Despite the expected seasonal summer slowdown, infrastructure debt financing deals remained steady overall in the third quarter of 2019—with strong activity in the U.S. and Canada, and slightly slowing activity in Europe, with a cautious eye toward Brexit.
Infrastructure debt financing activity held steady in the third quarter despite the expected summer slowdown. In the U.S. and Canada, much of the financing activity was in energy infrastructure—particularly the midstream, renewables and conventional power sectors. In Europe, Brexit-induced volatility led to a preference for high-quality, utility-type assets. Australia also remained active with refinancings of core assets and an uptick in greenfield public-private partnership (P3) opportunities.
Americas: Energy Infrastructure Driving Activity
Midstream—Pipelines and Liquid Natural Gas (LNG): Shale gas production and energy exports—particularly the export of LNG—continue to drive the majority of infrastructure spending in the U.S. As significant investment is required to deliver hydrocarbons from their drilling locations to refineries and end markets, pipelines and LNG export facilities have presented attractive financing opportunities.
Power: Conventional power deals—typically a mainstay of bank project financings—became a larger part of the institutional debt market in the third quarter. Driving this was the combination of increased new build activity for combined-cycle gas turbine plants, as well as increased willingness by institutions to underwrite construction risk. Cash flows associated with merchant energy sales were part of a number of third-quarter power deals, a deviation from institutional lenders’ historic focus on solely contracted cash flows.
Renewables: Contracted renewable wind and solar projects continued to drive deal flow in the third quarter, but both institutional bond and bank pricing became increasingly competitive. In California, regulatory risk for renewable projects seemed to recede with PG&E’s announced, but not yet approved, reorganization plan. Assuming all existing Power Purchase Agreements are executed, this plan could also reduce associated exposure concerns for lenders, including banks and some institutions.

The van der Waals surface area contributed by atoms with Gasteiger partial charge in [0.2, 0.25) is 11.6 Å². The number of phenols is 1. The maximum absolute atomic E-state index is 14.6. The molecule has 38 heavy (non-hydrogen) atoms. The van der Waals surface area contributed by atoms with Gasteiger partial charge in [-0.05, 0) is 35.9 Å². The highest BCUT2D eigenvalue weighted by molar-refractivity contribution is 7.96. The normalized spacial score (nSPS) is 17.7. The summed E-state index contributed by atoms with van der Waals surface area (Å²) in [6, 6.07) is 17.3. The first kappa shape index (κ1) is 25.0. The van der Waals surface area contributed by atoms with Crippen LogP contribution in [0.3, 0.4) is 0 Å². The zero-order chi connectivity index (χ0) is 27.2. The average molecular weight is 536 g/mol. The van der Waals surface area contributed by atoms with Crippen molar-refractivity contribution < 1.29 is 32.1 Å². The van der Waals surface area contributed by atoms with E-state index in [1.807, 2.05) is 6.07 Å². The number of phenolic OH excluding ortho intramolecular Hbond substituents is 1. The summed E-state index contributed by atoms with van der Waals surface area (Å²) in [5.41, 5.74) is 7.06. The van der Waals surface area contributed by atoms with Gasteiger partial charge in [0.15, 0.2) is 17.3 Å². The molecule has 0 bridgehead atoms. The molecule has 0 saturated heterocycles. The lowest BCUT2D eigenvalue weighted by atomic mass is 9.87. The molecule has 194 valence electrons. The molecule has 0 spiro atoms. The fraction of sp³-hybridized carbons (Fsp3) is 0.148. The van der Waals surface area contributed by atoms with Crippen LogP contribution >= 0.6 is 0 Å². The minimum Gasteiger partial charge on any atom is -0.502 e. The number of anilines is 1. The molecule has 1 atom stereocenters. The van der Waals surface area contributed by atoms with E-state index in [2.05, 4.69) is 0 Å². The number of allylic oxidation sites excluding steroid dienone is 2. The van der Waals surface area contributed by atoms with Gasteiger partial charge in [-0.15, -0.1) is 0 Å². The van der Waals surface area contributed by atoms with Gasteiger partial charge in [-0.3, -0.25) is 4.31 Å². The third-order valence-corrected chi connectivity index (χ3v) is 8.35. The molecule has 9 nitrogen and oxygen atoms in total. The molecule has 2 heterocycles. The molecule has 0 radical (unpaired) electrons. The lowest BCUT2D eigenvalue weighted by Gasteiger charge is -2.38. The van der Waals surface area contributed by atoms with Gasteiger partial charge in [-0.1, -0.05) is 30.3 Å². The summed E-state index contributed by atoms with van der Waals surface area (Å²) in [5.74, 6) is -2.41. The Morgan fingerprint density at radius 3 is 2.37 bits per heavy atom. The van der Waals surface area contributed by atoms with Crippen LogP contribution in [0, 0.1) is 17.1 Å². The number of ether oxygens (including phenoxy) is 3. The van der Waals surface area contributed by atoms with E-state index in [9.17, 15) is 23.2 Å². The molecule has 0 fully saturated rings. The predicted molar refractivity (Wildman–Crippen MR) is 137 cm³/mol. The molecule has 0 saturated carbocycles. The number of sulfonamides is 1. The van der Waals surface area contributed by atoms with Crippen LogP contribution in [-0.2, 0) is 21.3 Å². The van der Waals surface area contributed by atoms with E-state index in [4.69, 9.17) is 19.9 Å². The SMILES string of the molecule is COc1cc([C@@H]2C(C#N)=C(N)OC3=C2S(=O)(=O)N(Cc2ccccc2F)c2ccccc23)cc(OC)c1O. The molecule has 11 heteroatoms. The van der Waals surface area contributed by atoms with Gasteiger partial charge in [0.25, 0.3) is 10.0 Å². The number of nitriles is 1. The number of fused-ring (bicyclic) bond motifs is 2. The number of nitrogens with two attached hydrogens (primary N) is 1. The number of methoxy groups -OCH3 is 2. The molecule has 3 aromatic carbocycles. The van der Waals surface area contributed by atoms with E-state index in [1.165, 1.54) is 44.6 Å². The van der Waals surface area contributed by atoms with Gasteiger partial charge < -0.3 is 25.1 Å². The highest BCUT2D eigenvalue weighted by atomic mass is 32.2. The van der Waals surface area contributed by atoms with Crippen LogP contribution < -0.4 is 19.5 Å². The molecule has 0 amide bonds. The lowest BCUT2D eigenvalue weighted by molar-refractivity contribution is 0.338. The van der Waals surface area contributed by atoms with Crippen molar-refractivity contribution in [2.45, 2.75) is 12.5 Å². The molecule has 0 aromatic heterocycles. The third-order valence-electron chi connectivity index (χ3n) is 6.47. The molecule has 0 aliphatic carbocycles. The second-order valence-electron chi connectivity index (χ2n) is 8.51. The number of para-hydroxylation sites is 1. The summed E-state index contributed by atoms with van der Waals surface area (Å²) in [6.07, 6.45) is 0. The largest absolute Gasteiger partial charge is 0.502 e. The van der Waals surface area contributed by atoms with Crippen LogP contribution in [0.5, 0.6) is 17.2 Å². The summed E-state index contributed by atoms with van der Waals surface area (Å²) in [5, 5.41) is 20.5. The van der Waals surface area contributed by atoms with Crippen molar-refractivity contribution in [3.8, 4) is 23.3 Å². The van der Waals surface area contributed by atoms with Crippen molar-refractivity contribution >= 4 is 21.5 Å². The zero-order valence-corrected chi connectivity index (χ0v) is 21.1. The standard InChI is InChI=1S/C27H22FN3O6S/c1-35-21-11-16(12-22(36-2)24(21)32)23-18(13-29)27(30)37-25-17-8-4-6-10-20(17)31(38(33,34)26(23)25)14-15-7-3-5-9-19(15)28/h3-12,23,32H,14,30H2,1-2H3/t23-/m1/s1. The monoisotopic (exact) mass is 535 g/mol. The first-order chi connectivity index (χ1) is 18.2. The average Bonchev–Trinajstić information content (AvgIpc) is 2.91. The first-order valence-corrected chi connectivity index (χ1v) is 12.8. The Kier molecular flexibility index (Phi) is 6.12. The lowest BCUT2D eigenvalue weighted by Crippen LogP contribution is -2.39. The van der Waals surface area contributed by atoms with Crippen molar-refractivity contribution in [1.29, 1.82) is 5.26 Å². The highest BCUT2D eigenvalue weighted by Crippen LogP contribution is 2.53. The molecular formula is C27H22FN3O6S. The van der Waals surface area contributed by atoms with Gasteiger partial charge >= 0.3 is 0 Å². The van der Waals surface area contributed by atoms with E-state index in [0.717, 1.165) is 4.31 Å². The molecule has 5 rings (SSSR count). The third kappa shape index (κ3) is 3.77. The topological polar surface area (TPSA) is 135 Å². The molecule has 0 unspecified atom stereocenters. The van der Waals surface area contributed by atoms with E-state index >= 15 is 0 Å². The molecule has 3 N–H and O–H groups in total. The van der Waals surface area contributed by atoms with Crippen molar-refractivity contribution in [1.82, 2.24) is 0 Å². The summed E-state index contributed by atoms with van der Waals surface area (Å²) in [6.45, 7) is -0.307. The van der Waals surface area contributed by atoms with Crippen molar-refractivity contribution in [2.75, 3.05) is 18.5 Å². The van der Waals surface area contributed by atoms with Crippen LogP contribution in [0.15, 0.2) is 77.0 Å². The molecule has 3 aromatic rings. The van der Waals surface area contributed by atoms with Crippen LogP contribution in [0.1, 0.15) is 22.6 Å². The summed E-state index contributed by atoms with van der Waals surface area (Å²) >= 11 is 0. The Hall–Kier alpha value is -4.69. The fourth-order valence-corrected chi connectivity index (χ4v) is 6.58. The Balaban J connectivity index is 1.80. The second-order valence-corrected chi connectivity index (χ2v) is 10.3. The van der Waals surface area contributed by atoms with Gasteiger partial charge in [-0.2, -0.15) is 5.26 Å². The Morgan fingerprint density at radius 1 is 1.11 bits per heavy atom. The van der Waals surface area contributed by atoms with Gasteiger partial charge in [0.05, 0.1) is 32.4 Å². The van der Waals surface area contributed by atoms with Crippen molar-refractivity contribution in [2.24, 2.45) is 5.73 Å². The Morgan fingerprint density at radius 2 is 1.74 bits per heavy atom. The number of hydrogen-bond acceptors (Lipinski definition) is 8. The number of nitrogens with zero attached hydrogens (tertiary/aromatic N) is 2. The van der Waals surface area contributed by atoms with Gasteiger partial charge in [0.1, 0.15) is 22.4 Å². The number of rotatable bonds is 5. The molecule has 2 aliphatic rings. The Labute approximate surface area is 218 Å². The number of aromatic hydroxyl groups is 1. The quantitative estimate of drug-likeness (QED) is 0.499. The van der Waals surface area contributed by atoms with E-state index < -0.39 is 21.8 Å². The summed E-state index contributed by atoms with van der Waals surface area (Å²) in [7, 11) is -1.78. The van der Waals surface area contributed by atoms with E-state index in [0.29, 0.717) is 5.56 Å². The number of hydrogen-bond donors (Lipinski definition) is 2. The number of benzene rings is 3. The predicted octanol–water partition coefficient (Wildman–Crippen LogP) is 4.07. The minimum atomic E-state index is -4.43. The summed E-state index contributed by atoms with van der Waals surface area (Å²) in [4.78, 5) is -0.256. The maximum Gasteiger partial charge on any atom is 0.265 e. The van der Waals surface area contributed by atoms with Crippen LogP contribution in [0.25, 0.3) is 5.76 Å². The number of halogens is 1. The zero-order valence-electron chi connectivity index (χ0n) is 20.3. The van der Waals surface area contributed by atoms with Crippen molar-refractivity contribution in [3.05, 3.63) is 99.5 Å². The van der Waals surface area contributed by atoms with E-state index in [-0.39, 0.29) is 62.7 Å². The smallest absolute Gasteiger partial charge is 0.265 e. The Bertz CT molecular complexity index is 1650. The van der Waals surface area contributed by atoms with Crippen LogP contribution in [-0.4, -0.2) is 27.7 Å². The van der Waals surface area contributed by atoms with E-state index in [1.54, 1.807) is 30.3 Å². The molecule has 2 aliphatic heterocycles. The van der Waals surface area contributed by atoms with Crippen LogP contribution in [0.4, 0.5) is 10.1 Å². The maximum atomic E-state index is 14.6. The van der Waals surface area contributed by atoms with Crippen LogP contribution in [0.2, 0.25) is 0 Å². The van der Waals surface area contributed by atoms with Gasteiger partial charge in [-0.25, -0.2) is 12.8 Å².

Europe: Preference for High-Quality, Defensive Assets
Core Assets: In Europe, continued uncertainty around Brexit caused financing activity to slow and dampened new investment in greenfield U.K. projects. However, core, utility-like, defensive assets—such as water, sewage and distribution systems—remained a source of financing opportunities. Additionally, rolling stock—a key transportation asset in the train-reliant regions of continental Europe and the U.K.—provided deal flow.
Fiber: The internet and digital economy—supported by the European Union’s pledge to deliver urban and rural connectivity to all European households—is driving the acceptance of assets such as data centers and fiber networks as infrastructure. Government support in these jurisdictions often includes some combination of monopoly service areas, state-owned aggregators and developers, and state-owned offtakers.
Holding Company Financings: Sales of partial ownerships in high-quality infrastructure assets provided a source of value-add financings during the third quarter, given the more limited number of lenders available to finance these positions. The underlying assets of these deals typically consist of steady, cash flowing critical infrastructure—such as hub airports, regional utilities or key regional pipelines.